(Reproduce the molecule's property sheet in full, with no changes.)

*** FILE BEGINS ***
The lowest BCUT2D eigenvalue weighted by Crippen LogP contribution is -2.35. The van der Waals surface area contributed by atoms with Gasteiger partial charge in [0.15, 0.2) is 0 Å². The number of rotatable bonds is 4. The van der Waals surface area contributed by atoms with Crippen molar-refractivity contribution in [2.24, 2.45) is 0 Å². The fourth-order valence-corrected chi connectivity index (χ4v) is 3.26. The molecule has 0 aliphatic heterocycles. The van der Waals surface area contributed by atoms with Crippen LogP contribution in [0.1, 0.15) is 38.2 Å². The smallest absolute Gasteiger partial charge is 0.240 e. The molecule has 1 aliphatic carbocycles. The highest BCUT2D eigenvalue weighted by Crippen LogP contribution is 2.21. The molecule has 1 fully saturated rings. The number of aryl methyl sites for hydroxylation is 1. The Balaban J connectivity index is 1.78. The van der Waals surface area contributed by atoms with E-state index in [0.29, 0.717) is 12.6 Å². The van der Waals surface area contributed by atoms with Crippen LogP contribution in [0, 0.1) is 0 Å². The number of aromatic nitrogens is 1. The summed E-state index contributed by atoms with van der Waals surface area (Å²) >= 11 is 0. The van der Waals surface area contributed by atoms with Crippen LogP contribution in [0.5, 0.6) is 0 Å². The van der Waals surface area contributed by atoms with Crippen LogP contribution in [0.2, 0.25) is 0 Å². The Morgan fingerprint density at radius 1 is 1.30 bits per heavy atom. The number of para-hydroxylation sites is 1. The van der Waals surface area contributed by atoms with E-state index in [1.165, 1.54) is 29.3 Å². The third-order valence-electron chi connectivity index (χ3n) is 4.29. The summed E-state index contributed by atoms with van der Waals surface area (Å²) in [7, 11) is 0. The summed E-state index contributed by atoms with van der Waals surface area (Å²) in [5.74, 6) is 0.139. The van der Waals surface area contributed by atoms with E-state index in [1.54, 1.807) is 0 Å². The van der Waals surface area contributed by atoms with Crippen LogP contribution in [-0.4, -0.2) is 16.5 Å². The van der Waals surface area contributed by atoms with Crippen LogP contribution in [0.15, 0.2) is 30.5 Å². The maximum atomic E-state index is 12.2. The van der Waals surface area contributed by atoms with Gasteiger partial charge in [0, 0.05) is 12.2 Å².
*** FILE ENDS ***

The lowest BCUT2D eigenvalue weighted by Crippen LogP contribution is -2.35. The van der Waals surface area contributed by atoms with Gasteiger partial charge in [0.15, 0.2) is 0 Å². The number of rotatable bonds is 4. The van der Waals surface area contributed by atoms with Crippen molar-refractivity contribution in [2.24, 2.45) is 0 Å². The fourth-order valence-corrected chi connectivity index (χ4v) is 3.26. The molecule has 0 aliphatic heterocycles. The van der Waals surface area contributed by atoms with Crippen LogP contribution in [0.1, 0.15) is 38.2 Å². The smallest absolute Gasteiger partial charge is 0.240 e. The molecule has 1 aliphatic carbocycles. The highest BCUT2D eigenvalue weighted by Crippen LogP contribution is 2.21. The molecule has 1 fully saturated rings. The number of aryl methyl sites for hydroxylation is 1. The Balaban J connectivity index is 1.78. The van der Waals surface area contributed by atoms with E-state index in [0.29, 0.717) is 12.6 Å². The van der Waals surface area contributed by atoms with Crippen LogP contribution in [0, 0.1) is 0 Å². The number of aromatic nitrogens is 1. The summed E-state index contributed by atoms with van der Waals surface area (Å²) >= 11 is 0. The van der Waals surface area contributed by atoms with Crippen LogP contribution in [0.5, 0.6) is 0 Å². The van der Waals surface area contributed by atoms with Crippen LogP contribution in [0.2, 0.25) is 0 Å². The Morgan fingerprint density at radius 1 is 1.30 bits per heavy atom. The number of para-hydroxylation sites is 1. The van der Waals surface area contributed by atoms with E-state index in [1.165, 1.54) is 29.3 Å². The third-order valence-electron chi connectivity index (χ3n) is 4.29. The summed E-state index contributed by atoms with van der Waals surface area (Å²) in [7, 11) is 0. The summed E-state index contributed by atoms with van der Waals surface area (Å²) in [5.74, 6) is 0.139. The van der Waals surface area contributed by atoms with E-state index in [1.54, 1.807) is 0 Å². The van der Waals surface area contributed by atoms with Crippen LogP contribution in [-0.4, -0.2) is 16.5 Å². The van der Waals surface area contributed by atoms with Crippen LogP contribution in [0.15, 0.2) is 30.5 Å². The maximum atomic E-state index is 12.2. The van der Waals surface area contributed by atoms with Gasteiger partial charge in [0, 0.05) is 12.2 Å².